5. Prem Dana Takada MA. Fully trained Clinical Psychologist and Family Therapist providing effective individual and couple psychotherapy for the treatment of stress, depression, anxiety, relationship, sexual and eating disorders, abuse history, psychiatric disorders, cross cultural issues, work issues and for personal growth. 17 years international work experience in Australia, England and Asia. Prem Dana's approach draws on diverse training in Cognitive Psychology, Couple and Family Therapy, Hypnotherapy and Brief and Solution Focused approaches in Australia, London, Asia and the U.S. Call (03) 3449 2526

  6. Stephen Murphy-Shigematsu, an associate professor of clinical psychology at Tokyo University, who works with divorced couples.  Mentioned in Asahi Shinbun article.

  7. Frances Marr, the director of the Tokyo branch of DivorceCare, a counseling program for people coping with divorce.  Mentioned in Asahi Shinbun article.

  8. Hiromi Ikeuchi, divorce and marriage counselor and representative at Tokyo Kazoku Laboratory. Telephone: 813 3953 3395. An English speaking counselor is available. Fax: 813 5996 3860. Web site (in Japanese): www.ikeuchi.com

  9. International Mental Health Professionals Japan URL: www.imhpj.org  A multi-professional association of therapists who provide mental health services to the international community.

  10. ISSJ - International Social Services in Japan.  - Their website claims they are "Sanctioned by the Ministry of Health and Welfare" and they appear to have a relationship with the UN and the Philippines.  They have counseling and several other services.  Reports are mixed.  Some people thank them heartily for their help and others say they wont get involved in anything controversial.

  11. Mood Disorders Association of Japan (Japanese only) -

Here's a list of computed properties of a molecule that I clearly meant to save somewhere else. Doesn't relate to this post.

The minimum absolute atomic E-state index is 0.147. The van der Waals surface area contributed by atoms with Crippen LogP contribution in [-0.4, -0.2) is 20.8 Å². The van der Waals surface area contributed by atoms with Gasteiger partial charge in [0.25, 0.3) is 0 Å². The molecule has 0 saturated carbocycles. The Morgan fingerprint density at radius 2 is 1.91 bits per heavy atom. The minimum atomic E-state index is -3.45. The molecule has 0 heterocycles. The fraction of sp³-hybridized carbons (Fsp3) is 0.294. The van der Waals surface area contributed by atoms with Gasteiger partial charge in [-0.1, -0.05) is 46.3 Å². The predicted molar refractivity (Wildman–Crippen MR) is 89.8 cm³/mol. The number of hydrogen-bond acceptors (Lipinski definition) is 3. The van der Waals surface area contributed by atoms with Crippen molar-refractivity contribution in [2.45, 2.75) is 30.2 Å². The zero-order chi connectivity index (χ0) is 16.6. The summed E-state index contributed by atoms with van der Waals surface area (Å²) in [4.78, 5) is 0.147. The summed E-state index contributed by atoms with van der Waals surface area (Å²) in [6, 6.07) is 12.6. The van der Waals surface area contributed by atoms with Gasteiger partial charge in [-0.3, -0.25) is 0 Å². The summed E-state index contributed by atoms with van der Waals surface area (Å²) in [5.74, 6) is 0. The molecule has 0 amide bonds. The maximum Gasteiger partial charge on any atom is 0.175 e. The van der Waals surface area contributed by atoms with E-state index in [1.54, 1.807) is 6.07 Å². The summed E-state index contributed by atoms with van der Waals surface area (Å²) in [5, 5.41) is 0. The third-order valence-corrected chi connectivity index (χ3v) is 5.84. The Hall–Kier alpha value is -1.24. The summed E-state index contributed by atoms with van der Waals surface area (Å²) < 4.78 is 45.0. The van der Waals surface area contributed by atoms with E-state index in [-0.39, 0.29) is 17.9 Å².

12. Federation of Inochi no Denwa (Japanese only) - Looks like an association for counseling hotlines.  The phone numbers are hard to find, but look here.  There are also some in English.

  13. Utsu-sapo Seikatsu Kojo Iinkai - Japanese language internet support group for spouses of people suffering from depression.

Resources (Reintegration Services)

  1. The Rachel Foundation for Family Reintegration provides reintegration programs and services for parents and children whose bonds of love and affection have been damaged or destroyed by abduction and/or alienation.


  1. Feminism, Autonomic Imbalance, and Chronic Fatigue Syndrome.  In Japanese it's called jiritsu shinkei shichosho"but despite the serious-sounding name, autonomic imbalance is not generally a major problem. The books [in Japan] make it clear that it is a problem caused by "stress," and surprise, surprise, the treatment is mainly tranquilizers and rest."  (cached copy)

  2. Depression; Japan Times; July 10, 2005.  Although the Ministry of Health, Labor and Welfare estimates of Japanese suffering from depression are less than one percent, an NHK documentary claims it to be one person in seven, nearly 15 percent.  Depression has been a hidden disease, but is becoming more recognized in Japanese society, and hence more treatable.  (cached copy)

  3. Pills To The Rescue?; Japan Times; July 10, 2005.  Modern anti-depressants have finally come to Japan, and are making more and more money for the drug companies. (cached copy)

  4. Support groups to aid of all affected; Japan Times; July 10, 2005.  Support groups in Japan for depression are scarce but growing. (cached copy)


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The information on this website concerns a matter of public interest, and is provided for educational and informational purposes only in order to raise public awareness of issues concerning left-behind parents. Unless otherwise indicated, the writers and translators of this website are not lawyers nor professional translators, so be sure to confirm anything important with your own lawyer.